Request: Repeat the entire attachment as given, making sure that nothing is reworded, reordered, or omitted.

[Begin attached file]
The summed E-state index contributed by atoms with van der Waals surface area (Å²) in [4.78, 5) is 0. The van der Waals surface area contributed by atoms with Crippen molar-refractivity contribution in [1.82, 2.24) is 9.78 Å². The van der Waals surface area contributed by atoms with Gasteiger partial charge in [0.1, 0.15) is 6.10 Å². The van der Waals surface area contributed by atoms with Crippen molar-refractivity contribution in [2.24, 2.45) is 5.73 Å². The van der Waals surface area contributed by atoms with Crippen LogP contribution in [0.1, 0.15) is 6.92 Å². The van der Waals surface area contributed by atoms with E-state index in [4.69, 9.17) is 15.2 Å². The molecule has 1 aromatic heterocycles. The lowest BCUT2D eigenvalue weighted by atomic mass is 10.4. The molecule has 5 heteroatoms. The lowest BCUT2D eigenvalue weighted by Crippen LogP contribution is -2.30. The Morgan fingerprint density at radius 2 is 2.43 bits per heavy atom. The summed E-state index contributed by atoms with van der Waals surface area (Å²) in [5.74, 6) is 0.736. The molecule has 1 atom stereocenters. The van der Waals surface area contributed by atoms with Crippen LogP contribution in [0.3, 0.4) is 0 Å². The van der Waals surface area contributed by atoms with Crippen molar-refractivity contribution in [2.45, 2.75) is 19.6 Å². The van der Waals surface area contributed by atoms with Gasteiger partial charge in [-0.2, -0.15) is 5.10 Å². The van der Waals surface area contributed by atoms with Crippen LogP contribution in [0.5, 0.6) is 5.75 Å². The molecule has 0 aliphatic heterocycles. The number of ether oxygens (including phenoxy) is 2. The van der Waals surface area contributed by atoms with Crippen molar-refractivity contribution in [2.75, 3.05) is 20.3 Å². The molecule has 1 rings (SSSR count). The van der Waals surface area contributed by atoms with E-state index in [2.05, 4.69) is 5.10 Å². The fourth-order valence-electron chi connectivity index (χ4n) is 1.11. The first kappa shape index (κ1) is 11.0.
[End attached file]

The summed E-state index contributed by atoms with van der Waals surface area (Å²) in [4.78, 5) is 0. The van der Waals surface area contributed by atoms with Crippen molar-refractivity contribution in [1.82, 2.24) is 9.78 Å². The van der Waals surface area contributed by atoms with Gasteiger partial charge in [0.1, 0.15) is 6.10 Å². The van der Waals surface area contributed by atoms with Crippen molar-refractivity contribution in [2.24, 2.45) is 5.73 Å². The van der Waals surface area contributed by atoms with Crippen LogP contribution in [0.1, 0.15) is 6.92 Å². The van der Waals surface area contributed by atoms with E-state index in [4.69, 9.17) is 15.2 Å². The molecule has 1 aromatic heterocycles. The lowest BCUT2D eigenvalue weighted by atomic mass is 10.4. The molecule has 5 heteroatoms. The lowest BCUT2D eigenvalue weighted by Crippen LogP contribution is -2.30. The Morgan fingerprint density at radius 2 is 2.43 bits per heavy atom. The summed E-state index contributed by atoms with van der Waals surface area (Å²) in [5.74, 6) is 0.736. The molecule has 1 atom stereocenters. The van der Waals surface area contributed by atoms with Crippen LogP contribution in [0.3, 0.4) is 0 Å². The van der Waals surface area contributed by atoms with Crippen molar-refractivity contribution in [2.45, 2.75) is 19.6 Å². The van der Waals surface area contributed by atoms with Gasteiger partial charge in [-0.2, -0.15) is 5.10 Å². The van der Waals surface area contributed by atoms with Crippen LogP contribution in [0.5, 0.6) is 5.75 Å². The molecule has 0 aliphatic heterocycles. The number of ether oxygens (including phenoxy) is 2. The van der Waals surface area contributed by atoms with Crippen molar-refractivity contribution in [2.75, 3.05) is 20.3 Å². The molecule has 1 rings (SSSR count). The van der Waals surface area contributed by atoms with E-state index in [2.05, 4.69) is 5.10 Å². The fourth-order valence-electron chi connectivity index (χ4n) is 1.11. The first kappa shape index (κ1) is 11.0.